“Come on, let us put forth the Greeks as witnesses against themselves for their theft. For when they steal their material from one another they show that they are thieves and they illustrate, even if unwillingly, how they secretly expropriate the truth from us to their own tribes. If they do not spare themselves, they will hardly spare us.

I will not mention the beliefs of philosophers, since they all agree  in writing—lest they appear ungrateful—that they have gathered the precepts of their beliefs from those that hold the greatest authority through Socrates.

Once I have offered a few testimonies of the authors most famous and most frequented among the greats and I have unveiled their thieving ways—and after I have done this through a few periods—I will turn to what remains.”

After Orpheus wrote “There is nothing more doglike and frightening than a woman” and Homer wrote in the same way “there is nothing more dreadful and doglike than a woman”. After Musaios wrote “Since craft is much better than strength”, Homer wrote “the woodcutter is much better by wit than by force”.

Again, after Musaios wrote:

In the same way that the fertile field grows plants,
Some fall from the ash-trees and in turn others grow.
So too the tribe and race of man twists and turns.

And then Homer wrote later

The wind makes some leaves fall to the ground and tree
Blooms and grows others, when the spring’s season comes
That’s the way it is with the race of men: one grows, another dies.

And after Homer said: “It ain’t right to boast over men who have been killed.” Arkhilokhos and Kratinos said, “it is not noble to brag over men who have died.”

φέρε μάρτυρας τῆς κλοπῆς αὐτοὺς καθ’ ἑαυτῶν παραστήσωμεν τοὺς ῞Ελληνας· οἱ γὰρ τὰ οἰκεῖα οὕτως ἄντικρυς παρ’ ἀλλήλων ὑφαιρούμενοι βεβαιοῦσι μὲν τὸ κλέπται εἶναι, σφετερίζεσθαι δ’ ὅμως καὶ ἄκοντες τὴν παρ’ ἡμῶν ἀλήθειαν εἰς τοὺς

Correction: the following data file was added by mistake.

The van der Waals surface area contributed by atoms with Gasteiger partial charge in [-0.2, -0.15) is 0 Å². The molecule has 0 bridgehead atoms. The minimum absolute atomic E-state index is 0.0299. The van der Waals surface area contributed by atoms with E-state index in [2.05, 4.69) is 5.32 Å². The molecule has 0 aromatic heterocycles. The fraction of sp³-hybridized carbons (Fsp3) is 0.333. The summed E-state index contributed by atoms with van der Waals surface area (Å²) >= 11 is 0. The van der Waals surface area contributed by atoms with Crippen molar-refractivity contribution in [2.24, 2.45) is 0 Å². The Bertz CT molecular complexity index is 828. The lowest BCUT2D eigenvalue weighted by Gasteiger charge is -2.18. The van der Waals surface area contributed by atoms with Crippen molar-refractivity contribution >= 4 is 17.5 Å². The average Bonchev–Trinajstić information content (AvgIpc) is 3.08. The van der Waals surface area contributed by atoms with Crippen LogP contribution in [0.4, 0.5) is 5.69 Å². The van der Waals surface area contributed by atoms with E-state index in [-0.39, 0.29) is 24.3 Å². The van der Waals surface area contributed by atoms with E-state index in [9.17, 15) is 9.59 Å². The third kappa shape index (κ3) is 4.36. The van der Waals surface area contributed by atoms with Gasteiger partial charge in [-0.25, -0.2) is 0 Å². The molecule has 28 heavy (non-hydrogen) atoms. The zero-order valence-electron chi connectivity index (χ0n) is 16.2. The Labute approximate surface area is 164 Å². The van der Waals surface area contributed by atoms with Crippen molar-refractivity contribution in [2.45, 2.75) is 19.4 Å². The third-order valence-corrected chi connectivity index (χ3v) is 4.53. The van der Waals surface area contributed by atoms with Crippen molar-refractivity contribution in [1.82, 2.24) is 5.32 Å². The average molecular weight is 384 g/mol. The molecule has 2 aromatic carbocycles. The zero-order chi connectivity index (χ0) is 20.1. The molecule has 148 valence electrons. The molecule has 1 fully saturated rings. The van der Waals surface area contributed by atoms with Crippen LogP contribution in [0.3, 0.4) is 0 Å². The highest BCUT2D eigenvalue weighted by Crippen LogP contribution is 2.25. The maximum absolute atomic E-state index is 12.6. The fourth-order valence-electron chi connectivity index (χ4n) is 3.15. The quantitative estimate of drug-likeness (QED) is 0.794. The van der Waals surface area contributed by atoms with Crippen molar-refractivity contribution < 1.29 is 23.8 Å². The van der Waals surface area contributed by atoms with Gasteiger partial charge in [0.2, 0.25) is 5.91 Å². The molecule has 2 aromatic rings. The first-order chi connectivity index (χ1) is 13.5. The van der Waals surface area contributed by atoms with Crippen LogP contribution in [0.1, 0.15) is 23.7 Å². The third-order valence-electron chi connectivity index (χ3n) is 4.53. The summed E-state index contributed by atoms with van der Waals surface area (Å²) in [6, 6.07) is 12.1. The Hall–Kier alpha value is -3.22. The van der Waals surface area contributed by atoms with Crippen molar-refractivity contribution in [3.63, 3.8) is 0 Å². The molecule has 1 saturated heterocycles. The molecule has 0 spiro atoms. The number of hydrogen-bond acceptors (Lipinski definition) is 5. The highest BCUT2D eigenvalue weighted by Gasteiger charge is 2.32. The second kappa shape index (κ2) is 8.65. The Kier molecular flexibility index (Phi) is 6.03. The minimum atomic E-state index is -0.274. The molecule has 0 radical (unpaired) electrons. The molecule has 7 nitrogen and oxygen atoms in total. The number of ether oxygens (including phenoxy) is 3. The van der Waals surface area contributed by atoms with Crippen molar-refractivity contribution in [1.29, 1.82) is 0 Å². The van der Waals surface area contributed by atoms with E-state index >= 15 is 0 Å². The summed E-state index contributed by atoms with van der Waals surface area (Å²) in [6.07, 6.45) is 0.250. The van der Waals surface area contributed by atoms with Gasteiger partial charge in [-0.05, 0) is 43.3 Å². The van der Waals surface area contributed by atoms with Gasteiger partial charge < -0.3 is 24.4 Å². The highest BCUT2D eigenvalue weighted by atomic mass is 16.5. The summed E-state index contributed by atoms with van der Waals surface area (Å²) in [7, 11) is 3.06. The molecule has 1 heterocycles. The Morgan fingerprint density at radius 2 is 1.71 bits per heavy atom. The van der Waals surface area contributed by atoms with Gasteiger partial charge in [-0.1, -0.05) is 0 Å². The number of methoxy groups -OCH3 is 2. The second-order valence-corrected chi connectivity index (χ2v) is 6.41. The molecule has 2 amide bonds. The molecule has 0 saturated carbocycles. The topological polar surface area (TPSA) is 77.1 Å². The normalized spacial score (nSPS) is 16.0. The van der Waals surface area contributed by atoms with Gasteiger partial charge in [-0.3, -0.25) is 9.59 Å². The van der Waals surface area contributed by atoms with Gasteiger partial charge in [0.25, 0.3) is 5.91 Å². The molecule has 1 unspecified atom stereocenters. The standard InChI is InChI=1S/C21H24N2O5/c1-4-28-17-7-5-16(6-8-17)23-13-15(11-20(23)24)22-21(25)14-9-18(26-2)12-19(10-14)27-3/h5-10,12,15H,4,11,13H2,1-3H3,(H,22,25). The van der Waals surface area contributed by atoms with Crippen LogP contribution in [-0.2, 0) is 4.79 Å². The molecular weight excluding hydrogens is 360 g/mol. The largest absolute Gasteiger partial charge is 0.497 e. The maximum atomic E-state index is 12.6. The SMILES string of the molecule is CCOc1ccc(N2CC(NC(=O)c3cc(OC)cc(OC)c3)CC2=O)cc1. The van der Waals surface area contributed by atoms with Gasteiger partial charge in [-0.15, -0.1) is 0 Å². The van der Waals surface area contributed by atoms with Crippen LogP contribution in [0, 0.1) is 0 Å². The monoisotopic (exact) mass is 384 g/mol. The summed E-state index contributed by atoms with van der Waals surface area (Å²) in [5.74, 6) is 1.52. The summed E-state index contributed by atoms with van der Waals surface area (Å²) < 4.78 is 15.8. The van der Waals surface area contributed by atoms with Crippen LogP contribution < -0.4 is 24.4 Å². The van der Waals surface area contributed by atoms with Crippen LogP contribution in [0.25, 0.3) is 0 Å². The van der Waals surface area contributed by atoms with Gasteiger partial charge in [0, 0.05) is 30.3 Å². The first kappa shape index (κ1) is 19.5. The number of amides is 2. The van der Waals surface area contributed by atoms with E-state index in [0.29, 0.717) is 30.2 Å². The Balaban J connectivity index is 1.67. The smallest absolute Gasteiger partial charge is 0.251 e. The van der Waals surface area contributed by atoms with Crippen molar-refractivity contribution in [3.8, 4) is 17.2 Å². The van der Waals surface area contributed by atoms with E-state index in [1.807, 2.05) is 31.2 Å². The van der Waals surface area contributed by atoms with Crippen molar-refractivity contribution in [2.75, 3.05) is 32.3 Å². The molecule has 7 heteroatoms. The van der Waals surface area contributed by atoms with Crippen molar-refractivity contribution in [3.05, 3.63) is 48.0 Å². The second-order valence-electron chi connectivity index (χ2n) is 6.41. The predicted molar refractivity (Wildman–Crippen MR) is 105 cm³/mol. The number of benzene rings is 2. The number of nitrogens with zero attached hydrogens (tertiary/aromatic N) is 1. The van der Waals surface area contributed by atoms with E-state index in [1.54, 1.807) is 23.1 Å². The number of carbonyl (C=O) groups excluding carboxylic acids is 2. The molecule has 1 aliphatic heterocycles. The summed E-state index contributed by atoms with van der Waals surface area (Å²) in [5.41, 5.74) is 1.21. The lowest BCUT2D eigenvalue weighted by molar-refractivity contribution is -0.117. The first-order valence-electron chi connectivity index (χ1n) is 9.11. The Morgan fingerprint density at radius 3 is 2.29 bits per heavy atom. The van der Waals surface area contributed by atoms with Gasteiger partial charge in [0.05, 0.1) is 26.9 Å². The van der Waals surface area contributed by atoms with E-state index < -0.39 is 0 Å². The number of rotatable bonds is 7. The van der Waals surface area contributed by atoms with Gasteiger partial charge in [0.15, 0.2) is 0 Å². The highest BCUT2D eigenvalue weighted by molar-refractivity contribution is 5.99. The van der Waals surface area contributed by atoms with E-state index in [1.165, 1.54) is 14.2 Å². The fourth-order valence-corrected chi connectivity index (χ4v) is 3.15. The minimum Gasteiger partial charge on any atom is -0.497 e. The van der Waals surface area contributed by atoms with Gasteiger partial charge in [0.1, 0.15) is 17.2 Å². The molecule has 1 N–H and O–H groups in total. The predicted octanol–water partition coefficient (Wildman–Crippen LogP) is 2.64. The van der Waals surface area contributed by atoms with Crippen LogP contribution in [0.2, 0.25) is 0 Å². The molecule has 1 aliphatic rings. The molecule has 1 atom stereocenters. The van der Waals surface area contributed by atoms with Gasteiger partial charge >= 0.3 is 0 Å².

ὁμοφύλους λάθρᾳ διαδείκνυνται. οἱ γὰρ μηδὲ ἑαυτῶν, σχολῇ γ’ ἂν τῶν ἡμετέρων ἀφέξονται. καὶ τὰ μὲν κατὰ φιλοσοφίαν σιωπήσομαι δόγματα, αὐτῶν ὁμολογούντων ἐγγράφως τῶν τὰς αἱρέσεις διανεμομένων, ὡς μὴ ἀχάριστοι ἐλεγχθεῖεν, παρὰ Σωκράτους εἰληφέναι τὰ κυριώτατα τῶν δογμάτων. ὀλίγοις δὲ τῶν καθωμιλημένων καὶ παρὰ τοῖς ῞Ελλησιν εὐδοκίμων ἀνδρῶν χρησάμενος μαρτυρίοις, τὸ κλεπτικὸν διελέγξας εἶδος αὐτῶν, ἀδιαφόρως τοῖς χρόνοις καταχρώμενος, ἐπὶ τὰ ἑξῆς τρέψομαι.

᾿Ορφέως τοίνυν ποιήσαντος·
ὣς οὐ κύντερον ἦν καὶ ῥίγιον ἄλλο γυναικός,
῞Ομηρος ἄντικρυς λέγει·
ὣς οὐκ αἰνότερον καὶ κύντερον ἄλλο γυναικός.
Γράψαντός τε Μουσαίου·
ὡς αἰεὶ τέχνη μέγ’ ἀμείνων ἰσχύος ἐστίν,
῞Ομηρος λέγει
μήτι τοι δρυτόμος περιγίνεται ἠὲ βίηφι.

clemensvonalexandrien

Πάλιν τοῦ Μουσαίου ποιήσαντος·
ὡς δ’ αὔτως καὶ φύλλα φύει ζείδωρος ἄρουρα·
ἄλλα μὲν ἐν μελίῃσιν ἀποφθίνει, ἄλλα δὲ φύει·
ὣς δὲ καὶ ἀνθρώπων γενεὴν καὶ φῦλον ἑλίσσει.
῞Ομηρος μεταγράφει·
φύλλα τὰ μέν τ’ ἄνεμος χαμάδις χέει, ἄλλα δέ θ’ ὕλη
τηλεθόωσα φύει, ἔαρος δ’ ἐπιγίνεται ὥρη·
ὣς ἀνδρῶν γενεὴ ἣ μὲν φύει, ἣ δ’ ἀπολήγει.
Πάλιν δ’ αὖ ῾Ομήρου εἰπόντος·
οὐχ ὁσίη κταμένοισιν ἐπ’ ἀνδράσιν εὐχετάασθαι,
᾿Αρχίλοχός τε καὶ Κρατῖνος γράφουσιν, ὃ μέν·
οὐ γὰρ ἐσθλὰ κατθανοῦσι κερτομεῖν ἐπ’ ἀνδράσιν,
Κρατῖνος δὲ ἐν τοῖς Λάκωσι·
φοβερὸν ἀνθρώποις τόδ’ αὖ,
κταμένοις ἐπ’ αἰζηοῖσι[ν] καυχᾶσθαι μέγα.
Αὖθίς τε ὁ ᾿Αρχίλοχος τὸ ῾Ομηρικὸν ἐκεῖνο μεταφέρων·
ἀασάμην, οὐδ’ αὐτὸς ἀναίνομαι· ἀντί νυ πολλῶν, ὧδέ πως γράφει·
ἤμβλακον, καί πού τινα ἄλλον ἥδ’ ἄτη κιχήσατο·